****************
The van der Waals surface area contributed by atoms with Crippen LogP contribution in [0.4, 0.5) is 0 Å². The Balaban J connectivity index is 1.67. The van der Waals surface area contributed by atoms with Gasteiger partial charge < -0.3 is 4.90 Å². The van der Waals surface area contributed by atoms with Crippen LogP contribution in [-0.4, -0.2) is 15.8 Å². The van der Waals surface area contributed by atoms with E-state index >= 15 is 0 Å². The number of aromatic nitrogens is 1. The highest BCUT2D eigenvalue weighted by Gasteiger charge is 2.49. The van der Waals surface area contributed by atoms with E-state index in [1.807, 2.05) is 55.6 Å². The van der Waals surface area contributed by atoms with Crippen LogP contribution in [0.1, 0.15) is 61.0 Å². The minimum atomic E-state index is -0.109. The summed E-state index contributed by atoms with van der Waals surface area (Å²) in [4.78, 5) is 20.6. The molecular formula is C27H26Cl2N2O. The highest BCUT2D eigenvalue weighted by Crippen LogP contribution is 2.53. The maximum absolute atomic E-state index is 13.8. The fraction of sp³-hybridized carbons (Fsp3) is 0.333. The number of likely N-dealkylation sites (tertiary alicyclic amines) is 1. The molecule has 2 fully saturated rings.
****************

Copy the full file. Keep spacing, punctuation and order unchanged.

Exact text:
The van der Waals surface area contributed by atoms with Crippen LogP contribution in [0.4, 0.5) is 0 Å². The Balaban J connectivity index is 1.67. The van der Waals surface area contributed by atoms with Gasteiger partial charge < -0.3 is 4.90 Å². The van der Waals surface area contributed by atoms with Crippen LogP contribution in [-0.4, -0.2) is 15.8 Å². The van der Waals surface area contributed by atoms with E-state index >= 15 is 0 Å². The number of aromatic nitrogens is 1. The highest BCUT2D eigenvalue weighted by Gasteiger charge is 2.49. The van der Waals surface area contributed by atoms with E-state index in [1.807, 2.05) is 55.6 Å². The van der Waals surface area contributed by atoms with Crippen LogP contribution in [0.1, 0.15) is 61.0 Å². The minimum atomic E-state index is -0.109. The summed E-state index contributed by atoms with van der Waals surface area (Å²) in [4.78, 5) is 20.6. The molecular formula is C27H26Cl2N2O. The highest BCUT2D eigenvalue weighted by Crippen LogP contribution is 2.53. The maximum absolute atomic E-state index is 13.8. The fraction of sp³-hybridized carbons (Fsp3) is 0.333. The number of likely N-dealkylation sites (tertiary alicyclic amines) is 1. The molecule has 2 fully saturated rings.